Born 1969, Melbourne, Victoria
Simon Terrill is a photographer with an interest in the natural sciences involving complexity and emergent theory. However his particular interest is in the self–generated energy of the human organism, specifically in crowd behaviours. To create Swarm, he spent a day in a light tower watching the crowd attending Sydney's 2005 Big Day Out concert. This is a traditional type C photograph, using a long exposure in which moving individuals in the crowd create a painterly blur, while the static elements are clear.
Between the groups of people is detritus litter, discarded possessions – representative of Freud's suggestion that crowd behaviour takes on its own careless dynamic. And Terrill's view from above allows people to be seen clinically – like insects on a slide, tiny, insignificant – yet part of an organism which is more than the sum of its parts.
His background in the theatre is more obvious in Footscray Station. In this work, and another significant community–driven event which produced Southbank, from the 'Crowd Theory' series, heightened lighting and a sense of staginess, make overt the largely constructed nature of these images.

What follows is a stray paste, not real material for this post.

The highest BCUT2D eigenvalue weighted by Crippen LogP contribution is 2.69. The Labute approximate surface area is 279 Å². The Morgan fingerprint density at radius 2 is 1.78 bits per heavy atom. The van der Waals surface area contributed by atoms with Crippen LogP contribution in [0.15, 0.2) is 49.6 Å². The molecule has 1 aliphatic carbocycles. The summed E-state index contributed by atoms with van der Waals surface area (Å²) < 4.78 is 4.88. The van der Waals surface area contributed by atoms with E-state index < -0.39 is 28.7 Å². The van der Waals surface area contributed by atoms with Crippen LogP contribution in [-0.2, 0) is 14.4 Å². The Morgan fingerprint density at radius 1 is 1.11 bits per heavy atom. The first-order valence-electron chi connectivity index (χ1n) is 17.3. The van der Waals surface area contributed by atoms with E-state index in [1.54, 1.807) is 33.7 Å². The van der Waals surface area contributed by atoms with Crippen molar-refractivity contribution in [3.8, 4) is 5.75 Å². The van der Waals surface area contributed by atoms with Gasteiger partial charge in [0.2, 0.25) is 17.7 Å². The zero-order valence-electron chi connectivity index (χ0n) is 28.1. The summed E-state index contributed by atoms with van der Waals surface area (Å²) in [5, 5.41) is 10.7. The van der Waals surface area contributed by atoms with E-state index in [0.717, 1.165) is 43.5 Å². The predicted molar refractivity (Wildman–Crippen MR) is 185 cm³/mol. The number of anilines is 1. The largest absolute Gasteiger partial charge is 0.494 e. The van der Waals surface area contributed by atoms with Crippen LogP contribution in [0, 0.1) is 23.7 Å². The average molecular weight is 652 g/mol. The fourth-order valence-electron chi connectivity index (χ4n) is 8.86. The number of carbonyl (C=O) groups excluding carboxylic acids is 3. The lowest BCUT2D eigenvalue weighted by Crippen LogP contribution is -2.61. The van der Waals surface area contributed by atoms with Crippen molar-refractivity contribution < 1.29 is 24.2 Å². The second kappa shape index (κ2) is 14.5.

Brueghel is an influence, but also ideas about crowds espoused by the likes of Baudelaire and Freud. Daniel Palmer suggested that Terrill's work fused "social reality with carefully constructed artifice"1. Its impact on the Footscray and Southbank communities extend their influence beyond the event and artworks themselves into the life of the community.
1 Daniel Palmer, Crowd Theory, catalogue essay, 2006.
Louise Martin–Chew from her Samstag essay, Alternative Realities
2008 Anne & Gordon Samstag International Visual Arts Scholarship
2008 Graduate Affiliate, Slade School of Fine Art, London, UK
2005 Master of Fine Art, Victorian College of the Arts, Melbourne
1998 Bachelor of Fine Art, Victorian College of the Arts, Melbourne